The likelihood of Ron Paul being in the running for vice president is quite plausible, given that his supporters have control over the majority of delegates in Maine, Minnesota, and Iowa, plus decent-sized support in many other states. Therefore some serious soul-searching may be called for, before nominating some other candidate for vice-president, because this could cause a roll call vote, with serious damage to the party’s show of unity and bonhomie.
Given the circumstances, it may be useful to take a look at the implications, should Ron Paul be nominated for a vice president bid.
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First, the advantages.
Straight out, it’s clear that Romney would benefit greatly by having Paul as his running mate. Voters, particularly conservative ones, would be calmed to see Paul by Romney’s side, given the presidential candidate’s often apparent inconsistencies. In the net effect, more people would be drawn to vote, and more of these could vote Republican.
Secondly, Paul could bring some credibility to the party’s ‘small government ‘ rhetoric, given that in the same breath it talks about CISPA, the Patriot Act and other obviously not so small issues. The public thinks Paul means, and believes what he says, and a ‘small government’ would, in real terms be small.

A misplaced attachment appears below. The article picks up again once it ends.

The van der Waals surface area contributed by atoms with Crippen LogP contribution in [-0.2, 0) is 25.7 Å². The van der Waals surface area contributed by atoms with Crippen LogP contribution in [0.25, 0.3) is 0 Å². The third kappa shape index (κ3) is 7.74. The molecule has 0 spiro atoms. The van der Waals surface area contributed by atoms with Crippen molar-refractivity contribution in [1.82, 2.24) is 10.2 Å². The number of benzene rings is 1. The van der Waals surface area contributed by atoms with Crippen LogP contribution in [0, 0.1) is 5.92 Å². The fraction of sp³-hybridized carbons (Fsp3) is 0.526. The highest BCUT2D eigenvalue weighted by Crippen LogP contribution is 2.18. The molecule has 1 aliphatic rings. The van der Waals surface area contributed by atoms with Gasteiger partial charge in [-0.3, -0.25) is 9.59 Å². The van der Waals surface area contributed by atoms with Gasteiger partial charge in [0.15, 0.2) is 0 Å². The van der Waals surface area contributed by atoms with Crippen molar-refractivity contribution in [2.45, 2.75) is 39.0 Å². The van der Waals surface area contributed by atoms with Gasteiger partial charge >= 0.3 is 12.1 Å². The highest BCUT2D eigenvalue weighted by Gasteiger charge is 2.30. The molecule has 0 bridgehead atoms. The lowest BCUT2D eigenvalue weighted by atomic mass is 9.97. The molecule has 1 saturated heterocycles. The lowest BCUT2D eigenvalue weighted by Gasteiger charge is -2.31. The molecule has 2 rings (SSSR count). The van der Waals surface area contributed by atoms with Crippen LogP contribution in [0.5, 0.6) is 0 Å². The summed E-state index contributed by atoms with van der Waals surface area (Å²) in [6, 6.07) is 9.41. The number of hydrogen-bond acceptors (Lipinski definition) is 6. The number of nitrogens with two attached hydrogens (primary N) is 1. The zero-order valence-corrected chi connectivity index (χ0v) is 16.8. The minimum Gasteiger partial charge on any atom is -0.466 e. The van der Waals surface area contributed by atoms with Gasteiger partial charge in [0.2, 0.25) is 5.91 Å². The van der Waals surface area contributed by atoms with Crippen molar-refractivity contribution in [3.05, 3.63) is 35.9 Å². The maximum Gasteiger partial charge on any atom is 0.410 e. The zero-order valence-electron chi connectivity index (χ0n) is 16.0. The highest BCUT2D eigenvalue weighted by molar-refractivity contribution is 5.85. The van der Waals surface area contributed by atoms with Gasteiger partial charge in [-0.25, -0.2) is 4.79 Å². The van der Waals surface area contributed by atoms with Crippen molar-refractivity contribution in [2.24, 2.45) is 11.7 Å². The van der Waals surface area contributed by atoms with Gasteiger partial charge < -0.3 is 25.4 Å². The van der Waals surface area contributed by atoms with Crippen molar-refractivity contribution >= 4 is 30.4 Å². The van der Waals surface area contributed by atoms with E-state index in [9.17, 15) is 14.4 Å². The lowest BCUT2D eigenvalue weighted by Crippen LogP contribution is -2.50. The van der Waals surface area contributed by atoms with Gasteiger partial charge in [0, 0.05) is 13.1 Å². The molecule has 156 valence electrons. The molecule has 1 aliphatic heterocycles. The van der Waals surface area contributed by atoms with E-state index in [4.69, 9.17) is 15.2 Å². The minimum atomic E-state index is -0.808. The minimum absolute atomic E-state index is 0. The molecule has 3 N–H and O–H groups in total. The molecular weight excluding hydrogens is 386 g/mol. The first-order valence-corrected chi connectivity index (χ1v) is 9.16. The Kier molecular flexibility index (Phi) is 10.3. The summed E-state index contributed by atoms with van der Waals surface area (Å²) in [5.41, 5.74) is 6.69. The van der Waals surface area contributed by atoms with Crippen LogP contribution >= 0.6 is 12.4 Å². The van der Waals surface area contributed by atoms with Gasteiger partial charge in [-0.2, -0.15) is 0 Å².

Now, the flip side.
Firstly, it’s debatable whether Ron Paul would really have the power to make meaningful changes, given the current position of a vice president in the overall scheme of things in the White House, should the GOP win it. His real function would be to offer advice to the president, but given their already quite obvious difference of approach on a number of key issues, it’s debatable whether the President would give much ear to Paul.
Secondly, Paul’s views are also at odds with a number of his party brethren, and he could find himself in a minority in the GOP, and also attract opposition from within the party – this could be a disruptive development, and could also result in complications in fund-raising. The doubters are already out – Rick Santorum, recently referred to Paul’s views as “scary.” Newt Gingrich warned on CNN Tuesday that, “There will come a morning when people won’t take him as a serious person.”